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Infusion Therapy Standards of Practice Crosswalk: 2011/2016
This document highlights the notable revisions of the 2011 Infusion Nursing Standards of Practice to the current 2016 Infusion Therapy Standards of Practice. Clinicians are strongly encouraged to review the entire publication to help ensure infusion practices follow the most current evidenced-based data.
Short Peripheral Catheter (SPC) Checklist: Think Safety, Insert Safely
The SPC Checklist was developed by and for infusion nurses to promote safe practices from start to finish of peripheral infusion therapy.
Infusion Therapy Standards of Practice 2016
This webinar will discuss the recently revised Infusion Therapy Standards of Practice. The presentation will include a brief description of changes as compared to the 2011 Standards, an overview of the methodology used to develop the Standards, and the presentation of selected standards with new or changed recommendations
Noncytotoxic Vesicant Medications and Solutions
INS established a vesicant task force with the goal of developing an evidence-based list of noncytotoxic vesicant medications/solutions. Outside of oncology practice, there is not a list of noncytotoxic vesicants as established by a professional organization. INS identified the need to address this gap based on the following premise:the first step in preventing extravasation is the identification and recognition of vesicant drugs and solutions. The scope of work was limited to creating an evidence-based list of noncytotoxic vesicant medications/solutions and developing an extravasation checklist that outlines risk reduction strategies including early recognition of signs and symptoms of extravasation.
Recommendations for Frequency of Assessment of the Short Peripheral Catheter Site Position Paper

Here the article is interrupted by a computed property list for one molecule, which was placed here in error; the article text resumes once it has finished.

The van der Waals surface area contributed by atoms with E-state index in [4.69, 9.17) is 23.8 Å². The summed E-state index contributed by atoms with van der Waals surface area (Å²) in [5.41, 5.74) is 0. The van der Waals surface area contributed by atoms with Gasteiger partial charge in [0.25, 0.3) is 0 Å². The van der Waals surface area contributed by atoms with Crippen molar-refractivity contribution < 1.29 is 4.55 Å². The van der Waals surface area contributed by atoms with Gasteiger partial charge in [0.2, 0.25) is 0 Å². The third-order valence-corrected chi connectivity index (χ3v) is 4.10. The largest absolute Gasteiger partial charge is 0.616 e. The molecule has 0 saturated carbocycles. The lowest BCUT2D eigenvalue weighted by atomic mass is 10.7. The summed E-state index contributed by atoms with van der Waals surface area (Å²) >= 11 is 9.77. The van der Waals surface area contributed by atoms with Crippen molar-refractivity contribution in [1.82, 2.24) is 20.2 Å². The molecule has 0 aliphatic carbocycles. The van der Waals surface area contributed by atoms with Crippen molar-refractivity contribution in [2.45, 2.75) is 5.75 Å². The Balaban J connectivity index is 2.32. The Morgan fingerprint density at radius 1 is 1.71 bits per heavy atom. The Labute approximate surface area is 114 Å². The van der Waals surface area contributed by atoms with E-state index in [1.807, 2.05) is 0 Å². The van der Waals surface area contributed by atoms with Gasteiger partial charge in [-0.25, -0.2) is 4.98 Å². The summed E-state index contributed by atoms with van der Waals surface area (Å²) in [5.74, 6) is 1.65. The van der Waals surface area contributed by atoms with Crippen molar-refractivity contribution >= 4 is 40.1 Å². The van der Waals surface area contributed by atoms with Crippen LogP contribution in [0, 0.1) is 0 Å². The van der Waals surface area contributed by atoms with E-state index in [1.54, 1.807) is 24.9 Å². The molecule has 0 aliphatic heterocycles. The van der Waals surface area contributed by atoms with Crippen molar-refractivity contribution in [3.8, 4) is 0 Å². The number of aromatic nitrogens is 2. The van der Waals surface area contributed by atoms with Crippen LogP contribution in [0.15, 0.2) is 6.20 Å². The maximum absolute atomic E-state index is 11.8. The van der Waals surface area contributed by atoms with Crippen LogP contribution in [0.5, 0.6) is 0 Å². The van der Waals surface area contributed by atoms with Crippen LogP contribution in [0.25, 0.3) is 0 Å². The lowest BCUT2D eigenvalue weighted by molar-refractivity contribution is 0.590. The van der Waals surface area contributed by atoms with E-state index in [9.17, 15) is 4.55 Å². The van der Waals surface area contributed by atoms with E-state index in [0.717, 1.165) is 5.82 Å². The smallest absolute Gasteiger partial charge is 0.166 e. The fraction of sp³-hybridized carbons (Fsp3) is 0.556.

As many organizations choose to follow the Infusion Nurses Society (INS) recommendations for peripheral intravenous (IV) site rotation based on clinical indications rather than a specific time frame, INS recognizes the critical importance of site assessment to identify any signs of complications.
The Role of the Registered Nurse in the Insertion of Nontunneled Central Vascular Access Devices
As the result of requests from several state boards of nursing, INS convened a task force to determine if insertion of central vascular access devices by appropriately trained registered nurses (RNs) should be recommended. The task force consisted of RNs and advanced practice registered nurses with infusion therapy experience in various practice settings. The results are presented in the following INS position paper. (09/14/2017)
Frequency of Assessment of the Short Peripheral Catheter
Short peripheral catheters (SPCs) are the most commonly used invasive device among hospitalized patients, yet nurses often underestimate the risk and the potential for serious consequences associated with peripheral access. Critically important to reducing the risks associated with SPCs are appropriate device and site selection, impeccable insertion technique, and regular and careful assessment for signs/symptoms with prompt catheter removal if present. INS established recommendations for the frequency of SPC assessment as presented in a 2012 position paper and incorporated these recommendations in the 2016 Infusion Therapy Standards of Practice. This presentation will explore and describe assessment recommendations in relation to current evidence.
Short Peripheral Catheter Infiltration: Minimizing Risks to Improve Outcomes
Hospitalized patients receiving medications or fluids via short peripheral catheters (SPCs) are at risk for infiltration. Infiltration can increase patient length of stay, result in repeated vascular access procedures, increase costs by use of supplies and nursing time, lead to short-term and long-term patient harm, and decrease patient satisfaction. Early detection of infiltration can minimize risks by prompt intervention. Quality improvement projects have been directed toward staff education on SPC insertion, maintenance, assessment, and monitoring. This webinar will discuss current research and practice initiatives, as well as the benefits of emerging technology aimed at reducing infiltration.
Intravenous Immunoglobulin Therapy: Treatment Approaches, Product Selection, and Administration Considerations
Intravenous immunoglobulin (IVIg) therapy is a life-saving treatment for patients with primary immune deficiency diseases. More than 75% of IVIg therapy administered in the United States is for patients with autoimmune and inflammatory diseases. However, indications for use continue to increase. In this session, we will discuss the mechanism of action of immunoglobulins, the use of IVIg therapy in certain disease states, and dosing strategies. Current standardization of product selection, approaches to dosing, and administration, which have had a positive impact on patient safety, will also be considered.